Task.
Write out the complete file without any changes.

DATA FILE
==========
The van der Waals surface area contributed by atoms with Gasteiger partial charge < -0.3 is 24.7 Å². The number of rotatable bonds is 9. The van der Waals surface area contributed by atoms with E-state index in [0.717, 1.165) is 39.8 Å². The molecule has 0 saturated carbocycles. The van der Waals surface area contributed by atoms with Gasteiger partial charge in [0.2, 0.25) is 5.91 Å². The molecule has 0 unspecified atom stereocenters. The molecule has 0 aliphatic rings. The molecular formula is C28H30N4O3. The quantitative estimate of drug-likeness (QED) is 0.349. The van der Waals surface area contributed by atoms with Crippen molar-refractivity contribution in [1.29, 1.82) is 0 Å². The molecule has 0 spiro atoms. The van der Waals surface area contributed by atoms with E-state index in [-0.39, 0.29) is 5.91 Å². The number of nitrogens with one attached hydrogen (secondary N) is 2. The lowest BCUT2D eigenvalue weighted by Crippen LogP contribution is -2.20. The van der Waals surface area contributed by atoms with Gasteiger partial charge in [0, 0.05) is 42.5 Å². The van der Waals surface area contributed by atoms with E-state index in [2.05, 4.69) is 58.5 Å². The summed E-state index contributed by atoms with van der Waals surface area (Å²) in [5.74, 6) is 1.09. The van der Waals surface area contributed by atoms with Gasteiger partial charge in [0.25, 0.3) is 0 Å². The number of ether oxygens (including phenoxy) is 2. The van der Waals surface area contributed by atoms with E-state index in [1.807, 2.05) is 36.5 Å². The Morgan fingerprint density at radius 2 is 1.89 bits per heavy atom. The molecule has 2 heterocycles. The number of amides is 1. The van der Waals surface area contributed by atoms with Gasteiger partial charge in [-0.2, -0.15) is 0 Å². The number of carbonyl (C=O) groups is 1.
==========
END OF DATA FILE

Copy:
The van der Waals surface area contributed by atoms with Gasteiger partial charge < -0.3 is 24.7 Å². The number of rotatable bonds is 9. The van der Waals surface area contributed by atoms with E-state index in [0.717, 1.165) is 39.8 Å². The molecule has 0 saturated carbocycles. The van der Waals surface area contributed by atoms with Gasteiger partial charge in [0.2, 0.25) is 5.91 Å². The molecule has 0 unspecified atom stereocenters. The molecule has 0 aliphatic rings. The molecular formula is C28H30N4O3. The quantitative estimate of drug-likeness (QED) is 0.349. The van der Waals surface area contributed by atoms with Crippen molar-refractivity contribution in [1.29, 1.82) is 0 Å². The molecule has 0 spiro atoms. The van der Waals surface area contributed by atoms with E-state index in [-0.39, 0.29) is 5.91 Å². The number of nitrogens with one attached hydrogen (secondary N) is 2. The lowest BCUT2D eigenvalue weighted by Crippen LogP contribution is -2.20. The van der Waals surface area contributed by atoms with Gasteiger partial charge in [0, 0.05) is 42.5 Å². The van der Waals surface area contributed by atoms with E-state index in [2.05, 4.69) is 58.5 Å². The summed E-state index contributed by atoms with van der Waals surface area (Å²) in [5.74, 6) is 1.09. The van der Waals surface area contributed by atoms with Gasteiger partial charge in [0.25, 0.3) is 0 Å². The number of ether oxygens (including phenoxy) is 2. The van der Waals surface area contributed by atoms with E-state index in [1.807, 2.05) is 36.5 Å². The Morgan fingerprint density at radius 2 is 1.89 bits per heavy atom. The molecule has 2 heterocycles. The number of amides is 1. The van der Waals surface area contributed by atoms with Gasteiger partial charge in [-0.2, -0.15) is 0 Å². The number of carbonyl (C=O) groups is 1.